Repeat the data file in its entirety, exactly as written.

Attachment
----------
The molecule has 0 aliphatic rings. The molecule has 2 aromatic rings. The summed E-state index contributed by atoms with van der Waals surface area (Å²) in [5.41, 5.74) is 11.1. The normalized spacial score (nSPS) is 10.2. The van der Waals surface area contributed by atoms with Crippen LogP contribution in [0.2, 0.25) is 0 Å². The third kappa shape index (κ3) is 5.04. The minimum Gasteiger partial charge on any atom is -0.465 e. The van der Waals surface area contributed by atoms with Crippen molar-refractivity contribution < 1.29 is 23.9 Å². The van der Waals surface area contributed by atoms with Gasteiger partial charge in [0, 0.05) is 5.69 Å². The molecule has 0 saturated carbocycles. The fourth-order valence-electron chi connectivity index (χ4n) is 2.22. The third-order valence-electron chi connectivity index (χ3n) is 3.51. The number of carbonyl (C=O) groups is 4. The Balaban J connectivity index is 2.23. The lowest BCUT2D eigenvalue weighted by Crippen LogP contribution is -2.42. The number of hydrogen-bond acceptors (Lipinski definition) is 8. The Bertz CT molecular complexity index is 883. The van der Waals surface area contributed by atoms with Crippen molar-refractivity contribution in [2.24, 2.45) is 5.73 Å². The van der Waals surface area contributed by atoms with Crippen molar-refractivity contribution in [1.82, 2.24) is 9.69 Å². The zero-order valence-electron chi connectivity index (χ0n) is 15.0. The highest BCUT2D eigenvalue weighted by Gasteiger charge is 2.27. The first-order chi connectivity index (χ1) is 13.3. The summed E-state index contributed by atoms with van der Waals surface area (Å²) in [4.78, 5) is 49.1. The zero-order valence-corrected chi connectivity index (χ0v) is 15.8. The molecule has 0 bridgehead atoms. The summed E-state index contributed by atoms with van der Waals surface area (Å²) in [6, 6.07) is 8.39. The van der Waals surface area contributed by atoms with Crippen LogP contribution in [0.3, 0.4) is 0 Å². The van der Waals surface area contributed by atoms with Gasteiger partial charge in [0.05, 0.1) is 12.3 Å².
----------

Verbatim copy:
The molecule has 0 aliphatic rings. The molecule has 2 aromatic rings. The summed E-state index contributed by atoms with van der Waals surface area (Å²) in [5.41, 5.74) is 11.1. The normalized spacial score (nSPS) is 10.2. The van der Waals surface area contributed by atoms with Crippen LogP contribution in [0.2, 0.25) is 0 Å². The third kappa shape index (κ3) is 5.04. The minimum Gasteiger partial charge on any atom is -0.465 e. The van der Waals surface area contributed by atoms with Crippen molar-refractivity contribution < 1.29 is 23.9 Å². The van der Waals surface area contributed by atoms with Gasteiger partial charge in [0, 0.05) is 5.69 Å². The molecule has 0 saturated carbocycles. The fourth-order valence-electron chi connectivity index (χ4n) is 2.22. The third-order valence-electron chi connectivity index (χ3n) is 3.51. The number of carbonyl (C=O) groups is 4. The Balaban J connectivity index is 2.23. The lowest BCUT2D eigenvalue weighted by Crippen LogP contribution is -2.42. The number of hydrogen-bond acceptors (Lipinski definition) is 8. The Bertz CT molecular complexity index is 883. The van der Waals surface area contributed by atoms with Crippen molar-refractivity contribution in [2.24, 2.45) is 5.73 Å². The van der Waals surface area contributed by atoms with Crippen molar-refractivity contribution in [1.82, 2.24) is 9.69 Å². The zero-order valence-electron chi connectivity index (χ0n) is 15.0. The highest BCUT2D eigenvalue weighted by Gasteiger charge is 2.27. The first-order chi connectivity index (χ1) is 13.3. The summed E-state index contributed by atoms with van der Waals surface area (Å²) in [4.78, 5) is 49.1. The zero-order valence-corrected chi connectivity index (χ0v) is 15.8. The molecule has 0 bridgehead atoms. The summed E-state index contributed by atoms with van der Waals surface area (Å²) in [6, 6.07) is 8.39. The van der Waals surface area contributed by atoms with Crippen LogP contribution in [0.3, 0.4) is 0 Å². The van der Waals surface area contributed by atoms with Gasteiger partial charge in [0.05, 0.1) is 12.3 Å².